"My biggest fear is a real-life version of this falling into the wrong hands."

                                       - Ben Wodecki, AI Business assistant editor

If we contend that human and by extension machine intelligence is a complete system unto itself, then the state and therefore the identity of that system will change from one moment to the next thanks to the existential accumulation of actions and memories (e.g. experience).

Yet this isn't a one way street. The same goes for the removal and modification of memories. In this way, all of the Star Wars memory wiping maneuvers actually bring these "robots" closer to true sentience, gifting HK-47, R2D2, C3PO and their kin the chance to grow not just through accumulation and perfect recall but through the sweet bliss of forgetfulness.

Of course, I'd never give up my memory of seeing Star Wars for the first time, even though I know that memory is no longer accurate in the slightest. That's a story for another day or perhaps a more civilized time.

Ben’s view: HK-47 is what armies of today wish they could have. Ruthless, focused and undeterrable. This droid is the ultimate mercenary machine.

My biggest fear is a real-life version of this falling into the wrong hands. Imagine Putin using such droids in its already horrific invasion of Ukraine. It wouldn’t have doubts like some conscripts did – it would do as it was programmed to do: kill.

Terrifying when you think about it – a fleet of intelligent robots for warfare. But as Brad points out – a simple memory wipe and it’s gone. Such droids would require strong cybersecurity to stop external hackers from taking them out. Although if the Ukraine war proved anything, it’s that anything can be hacked in times of crisis.


Game series: Mass Effect

The Geth, which translates to "Servant of the People" in Khelish, are a race of AI-powered humanoids created by Quarians for labor and foot soldiers.


The Geth would eventually become sentient and try to exterminate the Quarians, forcing their once masters to become a race of nomads.

Commonly referred to as “flashlight heads,” the Geth are agile thanks to their synthetic muscles and can bleed a white fluid when shot despite not having any internal organs.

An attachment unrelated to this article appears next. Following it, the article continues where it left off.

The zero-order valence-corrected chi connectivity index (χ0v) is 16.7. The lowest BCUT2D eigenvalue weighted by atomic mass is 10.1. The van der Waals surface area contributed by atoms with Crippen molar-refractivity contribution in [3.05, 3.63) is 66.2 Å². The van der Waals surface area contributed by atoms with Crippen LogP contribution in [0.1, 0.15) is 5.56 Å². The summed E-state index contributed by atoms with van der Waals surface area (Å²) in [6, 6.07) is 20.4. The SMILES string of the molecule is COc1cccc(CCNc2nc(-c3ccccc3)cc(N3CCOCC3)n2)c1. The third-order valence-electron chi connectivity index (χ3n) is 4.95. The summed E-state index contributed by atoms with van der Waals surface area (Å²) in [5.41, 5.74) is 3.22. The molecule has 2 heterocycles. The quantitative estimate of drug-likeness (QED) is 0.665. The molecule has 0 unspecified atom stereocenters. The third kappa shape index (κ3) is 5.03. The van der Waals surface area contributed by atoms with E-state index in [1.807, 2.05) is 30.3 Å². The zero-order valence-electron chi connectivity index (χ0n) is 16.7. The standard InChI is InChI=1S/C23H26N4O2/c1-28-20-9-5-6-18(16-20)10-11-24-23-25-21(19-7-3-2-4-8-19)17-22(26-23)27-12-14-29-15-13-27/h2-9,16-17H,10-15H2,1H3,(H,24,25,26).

Each Geth is comprised of hundreds of programs with each individual able to communicate via a network – similar to the Borg in Star Trek. They share processing power across their neural networks, distributing low-level processes like visual identification to free up bandwidth for higher reasoning and complex thought.

The reclusive Geth partnered with the Reapers, a race of synthetics who laid dormant for 50,000 years before returning to harvest the galaxy’s sentient life. In return for their service, the Geth were offered technologies to help them build a Dyson sphere – a concept of generating infinite energy.

Brad’s view: At long last we get down to the true promise and terror of AI, both fictional and factual. As mentioned in the overview, the synthetic race of Geth that live within the Mass Effect game universe form a sort of singular intelligence that emerges from the level of communication that ensues between individual Geth forms. The more Geth entities in a room, the smarter the Geth become ... in that room.

Functionally, of course, the Geth as a whole are not operating as a single neural network. Each Geth isn't just a basic node that can only change its weights and biases. Rather, each Geth that takes a physical form would likely employ hundreds of programs, each making use of multiple (perhaps hundreds) of DL models, even if that only supports basic locomotion and exploration.

In this way, the Geth are more like the Borg of Star Trek fame if the Borg were not limited by their individual cybernetic bodies. Imagine if a single Borg could split into thousands of autonomous Borg pieces, capable of reforming into any number of desired shapes. These components of the whole can act as a single entity probably not through more neural networks but rather through what I would imagine to be a basic consensus algorithm.

"At long last we get down to the true promise and terror of AI, both fictional and factual."

                                       - Brad Shimmin, Omdia chief analyst

And that's the true terror and promise of this sort of emergent intelligence. If you have a race of independent entities that are capable of working together in parallel with no reliance upon individual rag and bone shops of the soul, as with we humans, then you come to an intelligence capable of endless expansion -- something we've seen before from similar AI races like the Replicators from the popular TV series, Stargate SG-1. The only thing they feared was oxidization and of course Teal'c's menacing stare.